Does Federal Reserve’s move towards Flexible Average IT mean end of independent central banks?

David Marsh of OMFIF in this interview discusses the political economy of Fed’s recent change to FAIT:

Der Spiegel: Critics say that the basket of goods and services used by the ECB to measure the inflation rate, which in turn is the basis of its monetary policy, is calculated incorrectly. Do you agree with that criticism?

Marsh: I think so, yes. The real inflation is higher. As I said, real estate prices, including rents, are decisive for the cost of living and the shopping basket does not reflect that. But that is not the real problem.

Der Spiegel: What is?

Marsh: The politicisation of the central banks. The new Fed strategy is the strongest sign that central banks are taking on more and more tasks for which politicians are responsible, such as fighting unemployment. The ECB, which wants to present its new strategy in 2021, will follow in the Fed’s footsteps. We are witnessing the end of independent central banks – which was partly a myth anyway.

Der Spiegel: They were never completely independent.

Marsh: Ever since the Fed announcement, this myth has been shattered. The central banks are more politicised than they have been for decades. In Japan, this has been the case for a long time. In Europe, French President Emmanuel Macron set an example in this respect by cleverly taking Chancellor Angela Merkel by surprise and making Christine Lagarde president of the ECB.

Der Spiegel: So we have a situation in which inflation is higher than the official figure, which central banks tolerate – first tacitly, but now officially. And that is done as a way to support nation states? The accusation of central banks providing state financing is one of the harshest that can be made.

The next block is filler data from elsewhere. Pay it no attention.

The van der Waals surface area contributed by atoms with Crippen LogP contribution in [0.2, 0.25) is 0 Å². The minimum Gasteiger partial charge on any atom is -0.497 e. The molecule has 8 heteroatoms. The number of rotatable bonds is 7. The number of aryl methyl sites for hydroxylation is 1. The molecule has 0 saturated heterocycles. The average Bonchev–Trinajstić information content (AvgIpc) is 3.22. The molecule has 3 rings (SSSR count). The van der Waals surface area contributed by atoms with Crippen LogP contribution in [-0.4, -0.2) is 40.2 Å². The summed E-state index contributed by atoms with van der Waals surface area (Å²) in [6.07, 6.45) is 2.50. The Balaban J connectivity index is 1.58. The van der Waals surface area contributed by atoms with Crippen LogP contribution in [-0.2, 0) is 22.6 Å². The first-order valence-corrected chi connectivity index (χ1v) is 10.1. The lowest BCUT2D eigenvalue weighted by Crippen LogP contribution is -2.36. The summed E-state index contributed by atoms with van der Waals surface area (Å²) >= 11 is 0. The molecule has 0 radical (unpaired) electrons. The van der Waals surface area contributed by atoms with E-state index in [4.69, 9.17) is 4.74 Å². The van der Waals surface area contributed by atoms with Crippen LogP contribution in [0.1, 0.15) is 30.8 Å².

Marsh: It is more complex than that. In general, it is quite right that central banks support goals set by politics. But they must not lose the ability to do the opposite when necessary, for example when inflation rises. Central banks must not allow governments to use inflation as a weapon against debt.

Der Spiegel: Did Fed Chair Jerome Powell cave in to Donald Trump? The president had been tweeting for quite some time that the Fed should ease the reins to allow more growth.

Marsh: On the one hand, Powell has adjusted strategy to reality. At the same time, the colossal public pressure that Trump has been exerting has had an effect. When Trump summoned him to the White House at the beginning of 2019, Powell should have said, ‘Get my secretary to give you an appointment, but not for six months’. Of course, he didn’t do that.

Haha. Imagine Powell saying this and Trump tweeting about Powell not giving him appointment…


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